While traveling via train from Lucerne to Zurich every day, graphic designer Raphael Jérôme Schmitt spotted the old typeface on the signs at the railway stations. After researching for quite some time, he learned that the typeface was drawn by non-typographers—likely construction engineers—who installed the sign at every station in Switzerland in the ’60s. It was later replaced by the famous design system by Josef-Müller Brockmann and was never transferred to a digital form. Determined to change that, Raphael began to redesign the typeface in November 2019, named Thalwil Grotesk. Later during his process, he teamed up with Fabio Furlani, who finalized the original draft and added its delicate details.
As the typeface has not been drawn by any professional type designers back then, it was prone to mistakes. “The styles of the glyphs were mixed up. Some letters, like ‘g’ and ‘e’ don’t match. However, this turned into a clear concept of the typeface”, Raphael explains. Instead of smoothing them out, they decided to embrace these flaws by designing numbers and ligatures in a similar way. With its high x-height and short ascending and descending lines, the narrow, sans serif typeface is ideal for small-sized texts and offers various alternative glyphs to add a flexible, experimental touch. “Inspired by the various glyph variations of the original typeface, we came up with the concept to add alternatives for letters like ‘e’, ‘c’ or ‘g’. All the glyphs had to be researched in the photographic archives of old railway stations”, Fabio tells C24.
During their studies in Zurich, the duo would always find themselves on the same train on their way home. “That’s where we started showing each other our work to get feedback from each other and improve our skills”, Raphael remembers. Born and raised in Zurich, skateboarding and hip-hop first sparked his interest in graphic design and typography. His career started with a focus on book design and editorial projects rather than type, but typography was always paid close attention to. At the same time, Fabio began to work on more type-related projects in the course of his studies. During his internship at Out Of The Dark, he spent almost a year finalizing his first type family ‘Syncro’. He is currently working on the release of some brand-new typefaces and explores different disciplines on the side, ranging from electronic music to CGI art, graphic design, and more.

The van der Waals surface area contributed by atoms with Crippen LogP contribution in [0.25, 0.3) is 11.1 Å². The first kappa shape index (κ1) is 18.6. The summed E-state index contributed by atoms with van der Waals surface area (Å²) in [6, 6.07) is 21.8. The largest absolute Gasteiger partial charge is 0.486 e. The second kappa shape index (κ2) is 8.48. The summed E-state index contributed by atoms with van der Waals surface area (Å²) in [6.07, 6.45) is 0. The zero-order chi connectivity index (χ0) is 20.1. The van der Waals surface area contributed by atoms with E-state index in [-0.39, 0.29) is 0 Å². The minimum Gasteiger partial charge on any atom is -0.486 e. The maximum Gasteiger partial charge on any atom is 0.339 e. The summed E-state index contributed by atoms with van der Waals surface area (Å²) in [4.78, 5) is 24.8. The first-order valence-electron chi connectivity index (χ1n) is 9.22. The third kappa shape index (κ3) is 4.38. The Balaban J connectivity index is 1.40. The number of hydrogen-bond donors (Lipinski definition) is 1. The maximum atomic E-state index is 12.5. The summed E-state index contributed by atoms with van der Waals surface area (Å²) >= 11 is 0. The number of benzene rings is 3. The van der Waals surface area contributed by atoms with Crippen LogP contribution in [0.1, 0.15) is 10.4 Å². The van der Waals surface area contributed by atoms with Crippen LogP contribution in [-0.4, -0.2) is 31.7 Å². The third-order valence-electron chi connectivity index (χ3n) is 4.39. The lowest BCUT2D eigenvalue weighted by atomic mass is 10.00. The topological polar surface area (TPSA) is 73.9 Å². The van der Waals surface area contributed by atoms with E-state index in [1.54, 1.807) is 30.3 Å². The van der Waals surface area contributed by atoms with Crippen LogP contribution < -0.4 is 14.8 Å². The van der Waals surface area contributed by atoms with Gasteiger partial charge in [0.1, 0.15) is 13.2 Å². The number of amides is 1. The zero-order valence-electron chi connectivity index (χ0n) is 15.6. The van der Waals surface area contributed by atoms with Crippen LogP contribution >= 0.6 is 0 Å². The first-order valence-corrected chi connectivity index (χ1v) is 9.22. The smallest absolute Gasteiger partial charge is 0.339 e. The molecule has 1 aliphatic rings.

“There are two very important aspects in type design that are really challenging,” he explains, “first, you have to come up with something ‘new’. With so many typefaces out there, it is very difficult to develop a surprising, mold-breaking concept. So, it requires special characters or other fresh OpenType features that make this amount of work really worth it.” Referring to the differences between display and regular typefaces, he emphasized the need to take the use of the font into account. “The second challenge is the proper and precise drawing of the typeface. It takes a lot of time and has to be learned in a pretty long, perhaps never-ending, process. When I started working on serif and Grotesk fonts a year and a half ago, I only had the experience of drawing very experimental and expressive letters or single words. I think it’s safe to say that the more classic it is, the harder it is.”
Thalwil Grotesk is dedicated to Raphael’s father who shared his passion for railway systems with him when he was younger. “It gave me the motivation to find all the glyphs of this old typeface,” he tells us, “it also gave me the energy to work on a book about this specific cut of Thalwil Grotesk Medium.” The 192-page documentation of the type design process offers an insight into Raphael’s research on Swiss railways and related topics from art and culture. The book includes a photographic series of the architect Max Vogt who is known for his minimalistic and brutalist train stations in Zurich, St. Gallen, and Thalwil—the station where Raphael first discovered the bespoken typeface—among others.
Stating that Thalwil “still needs to get completed by adding more styles”, both designers are hoping to build upon this type family further in the future. “For me, collaboration is the key to bring together different views and create something more purposeful with your friends and collaborators,” Raphael explains, “in the case of Thalwil Grotesk, I was the one who brought in the crazy ideas, while Fabio took the position of rational thinking by picking and matching the right glyphs.” As they both share a strong interest in typography and type design, the next collaboration between the duo won’t be long in coming.
Raphael Jérôme Schmitt
Collaborations to look at:
Supreme and Jamie Reid